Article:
I didn’t always hate taking a shower. Before I had Fibromyalgia I probably even loved it. It has always been the thing that wakes me up in the morning and makes me feel good. However, now there is more of a love/hate feeling towards the shower. If you have Fibromyalgia or any other chronic pain condition, you probably already know what I’m going to say. If you don’t have a chronic condition then you are in for a treat; a peek into the daily torture I go through.
So, since I have to go to work still and I love my co-workers, I have to shower. It is still the thing I need to wake me up that early in the morning. My day starts with me sitting on the edge of the bed, taking an inventory of the pain. I know this sounds weird, but I have to acknowledge it in my brain before I stand up or it catches me off guard. Once I take some deep breaths and some self-talk (“ugh, I don’t want to”, “shut up and do it”) I get up and let the dogs out. Then I go into the bathroom and get into the shower. Since I’m so stiff and in so much pain, the hot water is soothing. I do what I need to do in there and then I do some stretches.
You might be saying, “Suzanne, you stretch in the shower, why?” Yes, I do every day because I have to. This is the best place for me to get a little stretching in and wake up my muscles. Since my goal every day is to do yoga before I leave for work and that NEVER happens, this is my time. Now that was the easy part of getting ready and believe me, it wasn’t really easy for me.
Once I am out of the shower and dry off and get my PJ’s back on (yes, I put those back on) I have to rest. Oh, I forgot one important and taxing part- I have to brush my wet hair out so it doesn’t dry in tangles. This is the part that takes the most energy. Now with all that done, I have to go sit on the couch and rest. Heaven forbid the days that I couldn’t get out of bed on time because of exhaustion or pain because I still have to go through this process regardless.
Once I have rested a bit, now comes the hard part, I have to brush my teeth AND blow-dry my hair. I know this sounds stupid, but it is so hard to do. Think of it this way, if you work out a lot, lift weights, or do a bunch of push-ups, you get sore right? Then if you try to lift your arms, it is difficult, even painful? Well, this is my daily life and I didn’t lift any weights– we won’t even speak about what it feels like when I have done some push-ups (yes, I can do some push-ups).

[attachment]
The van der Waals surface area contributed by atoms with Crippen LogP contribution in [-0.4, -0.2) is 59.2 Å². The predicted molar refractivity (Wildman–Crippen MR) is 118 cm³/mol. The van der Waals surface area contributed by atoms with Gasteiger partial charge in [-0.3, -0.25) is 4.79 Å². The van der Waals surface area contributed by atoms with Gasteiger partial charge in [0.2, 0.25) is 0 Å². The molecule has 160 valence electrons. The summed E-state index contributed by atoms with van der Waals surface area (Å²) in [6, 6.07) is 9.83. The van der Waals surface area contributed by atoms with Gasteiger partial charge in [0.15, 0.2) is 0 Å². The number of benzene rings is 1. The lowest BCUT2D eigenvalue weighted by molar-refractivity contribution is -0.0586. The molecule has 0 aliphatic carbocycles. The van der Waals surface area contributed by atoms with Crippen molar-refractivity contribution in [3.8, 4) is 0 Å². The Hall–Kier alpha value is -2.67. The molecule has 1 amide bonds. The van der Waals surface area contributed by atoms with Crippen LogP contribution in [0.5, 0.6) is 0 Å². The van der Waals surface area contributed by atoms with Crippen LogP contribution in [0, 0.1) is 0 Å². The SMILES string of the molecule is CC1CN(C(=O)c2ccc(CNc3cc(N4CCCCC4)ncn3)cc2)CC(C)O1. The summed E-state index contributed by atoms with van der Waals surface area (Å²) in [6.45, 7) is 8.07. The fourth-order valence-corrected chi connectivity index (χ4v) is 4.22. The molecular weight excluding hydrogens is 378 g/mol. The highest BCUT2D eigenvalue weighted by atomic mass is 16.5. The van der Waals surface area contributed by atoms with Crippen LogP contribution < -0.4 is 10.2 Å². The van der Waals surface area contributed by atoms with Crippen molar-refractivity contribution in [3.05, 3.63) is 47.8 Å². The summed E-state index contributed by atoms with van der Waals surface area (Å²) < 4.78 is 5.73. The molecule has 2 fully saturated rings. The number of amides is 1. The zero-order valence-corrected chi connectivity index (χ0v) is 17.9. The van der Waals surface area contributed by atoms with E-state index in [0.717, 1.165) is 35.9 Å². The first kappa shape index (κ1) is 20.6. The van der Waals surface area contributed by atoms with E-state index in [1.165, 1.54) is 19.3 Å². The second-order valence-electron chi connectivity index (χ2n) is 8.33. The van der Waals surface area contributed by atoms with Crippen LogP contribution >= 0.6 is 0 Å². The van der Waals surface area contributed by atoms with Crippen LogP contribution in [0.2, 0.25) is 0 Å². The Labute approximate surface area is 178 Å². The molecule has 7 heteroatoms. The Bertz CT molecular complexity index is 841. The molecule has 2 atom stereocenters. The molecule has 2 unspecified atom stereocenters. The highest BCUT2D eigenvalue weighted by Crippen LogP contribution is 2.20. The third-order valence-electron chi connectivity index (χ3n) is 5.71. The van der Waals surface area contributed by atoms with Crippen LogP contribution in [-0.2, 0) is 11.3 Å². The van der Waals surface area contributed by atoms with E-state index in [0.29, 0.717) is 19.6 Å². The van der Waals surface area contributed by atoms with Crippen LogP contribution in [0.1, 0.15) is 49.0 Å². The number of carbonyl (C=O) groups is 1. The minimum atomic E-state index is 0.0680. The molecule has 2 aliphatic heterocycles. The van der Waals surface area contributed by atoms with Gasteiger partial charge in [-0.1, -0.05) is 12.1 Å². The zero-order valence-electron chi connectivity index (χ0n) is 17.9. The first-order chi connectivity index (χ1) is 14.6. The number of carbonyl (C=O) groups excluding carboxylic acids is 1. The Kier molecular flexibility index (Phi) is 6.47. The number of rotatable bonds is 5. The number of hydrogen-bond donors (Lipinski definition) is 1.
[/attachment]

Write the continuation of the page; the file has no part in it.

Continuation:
Now that I am good and exhausted, it is time to go to work. When I was home on medical leave, there were many days in a row that I didn’t even shower (embarrassing I know). It took all I had some days to make it from the bed to the couch. This is why we (chronic illness sufferers) are called “warriors” because most days we fight past all that I just mentioned and get through our day. It is ok if we are not able to, but when we do it can feel like a victory over an illness that is trying to take over our life!
I would love to hear your comments below. If you are Warrior- how do you get through your morning routine? Is it similar to mine or different, I would love to know. Are you a Warrior supporter? I would love to hear how this article helps you better understand the person you are supporting. As always, gentle hugs to you, push when you can- rest when you need it.
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